Iceland told to improve controls for ready-to-eat foods

Iceland told to improve controls for ready-to-eat foods
Iceland has been told to improve official controls on ready-to-eat food by the European Free Trade Association (EFTA).

The EFTA Surveillance Authority (ESA) monitors compliance with European Economic Area (EEA) rules in Iceland, Liechtenstein and Norway.

The ESA assessed how Iceland meets EEA hygiene requirements for ready-to-eat (RTE) food such as smoked salmon, salami and cheeses during an audit in March this year.

Resource issues and follow-up timeline
Auditors found Iceland has a risk based system to deliver official controls in plants producing RTE foods, which is generally effective. However, there is a lack of resources to perform inspections and long intervals are given to businesses to implement corrective measures. They said this may increase the risk of unsafe food being placed on the market as not all non-compliances are detected and dealt with in a timely manner.

“Iceland needs to ensure adequate time and resources are available for food safety inspections. Additionally, food businesses should be given stricter deadlines, to remedy any problems identified during inspection,” according to the audit report.

In the past three years there has been a reduction in the number of inspection hours delivered by the Icelandic Food and Veterinary Authority (MAST), in the meat and milk products sector, compared to planned hours. However, in the fishery products sector, there has been an increase in inspection hours delivered.

Due to the coronavirus pandemic only one site visit at a fishery products establishment took place. Meetings were conducted with two meat products companies and one dairy, salad and sandwich producer, catering firm and a National Reference Laboratory (NRL).

Reaction to issues raised during audit
In the fishery product plant visited the audit team saw examples of non-compliance such as storage of packaging bearing identification marks from a different establishment, co-mingling of animal by-products (ABPs) and food, co-mingling of food with product more than a year beyond its expiry date and a lack of traceability on certain products.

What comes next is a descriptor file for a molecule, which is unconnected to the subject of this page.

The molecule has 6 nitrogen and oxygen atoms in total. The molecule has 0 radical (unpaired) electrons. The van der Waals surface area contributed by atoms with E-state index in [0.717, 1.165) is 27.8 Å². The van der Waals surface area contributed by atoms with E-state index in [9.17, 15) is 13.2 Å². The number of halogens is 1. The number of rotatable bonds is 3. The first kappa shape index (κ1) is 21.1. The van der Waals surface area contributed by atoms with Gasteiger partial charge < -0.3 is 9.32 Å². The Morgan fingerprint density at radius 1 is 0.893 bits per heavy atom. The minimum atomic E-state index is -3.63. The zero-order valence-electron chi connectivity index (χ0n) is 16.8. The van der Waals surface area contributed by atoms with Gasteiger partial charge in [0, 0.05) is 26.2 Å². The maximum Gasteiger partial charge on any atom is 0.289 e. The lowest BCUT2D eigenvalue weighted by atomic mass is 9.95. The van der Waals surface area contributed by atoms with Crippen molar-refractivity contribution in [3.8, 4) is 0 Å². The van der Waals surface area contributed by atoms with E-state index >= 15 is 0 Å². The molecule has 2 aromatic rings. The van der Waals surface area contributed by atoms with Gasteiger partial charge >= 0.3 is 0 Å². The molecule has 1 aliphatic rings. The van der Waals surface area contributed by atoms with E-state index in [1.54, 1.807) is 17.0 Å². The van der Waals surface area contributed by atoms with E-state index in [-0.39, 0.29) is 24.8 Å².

Storage of packaging with the identification mark from a different site had been detected by the authority more than five weeks previously and had not been addressed. A non-compliance item related to traceability had been recorded at a previous inspection more than one year earlier.

“In this case, the severity was assessed in the manner that there was no immediate food safety risk for consumers. Generally, if a non-compliance has not been corrected at the time of the next inspection visit, the food business operator in question will get a serious non-compliance and a drop in performance category,” said MAST, adding the firm is no longer operating.

“A non-compliance regarding traceability was made in an inspection on June 21, 2019, where products were stored unmarked. On a visit from Oct. 2, 2019 this is said to be corrected. Subsequently, in the next three inspections on our behalf no remarks are made on traceability. So no remarks were made for some time and then unfortunately this goes wrong again.”

Listeria sampling
The most recent inspection report for one establishment, operating since 2018, recorded no written procedures for traceability or for product recall and that a HACCP system was not yet implemented. These were not considered as serious deviations and the authority planned to check the non-compliances at the next inspection.

MAST said this has been corrected through use of the Isleyfur computerized inspection system.

One food firm met by the audit team submitted two rather than five units to constitute a sample for Listeria monocytogenes testing. This is not in compliance with EU regulation but had not been detected during official controls and had been ongoing for at least two years.

In response, MAST said it was reviewing the Listeria sampling guidelines for food businesses.

“Appropriate frequency of sampling and correct number of units forming a sample for analysis of Listeria monocytogenes, will be clearly stated in the guidelines. The main rule will continue to be that five units are needed to make up a sample for analysis of Listeria monocytogenes.”

MAST said if fewer than five units are accepted for sampling, companies will have to demonstrate with historical data they have an effective HACCP system in line with EU rules. This will be verified by a visit to go through all the issues in the HACCP section of the inspection manual.

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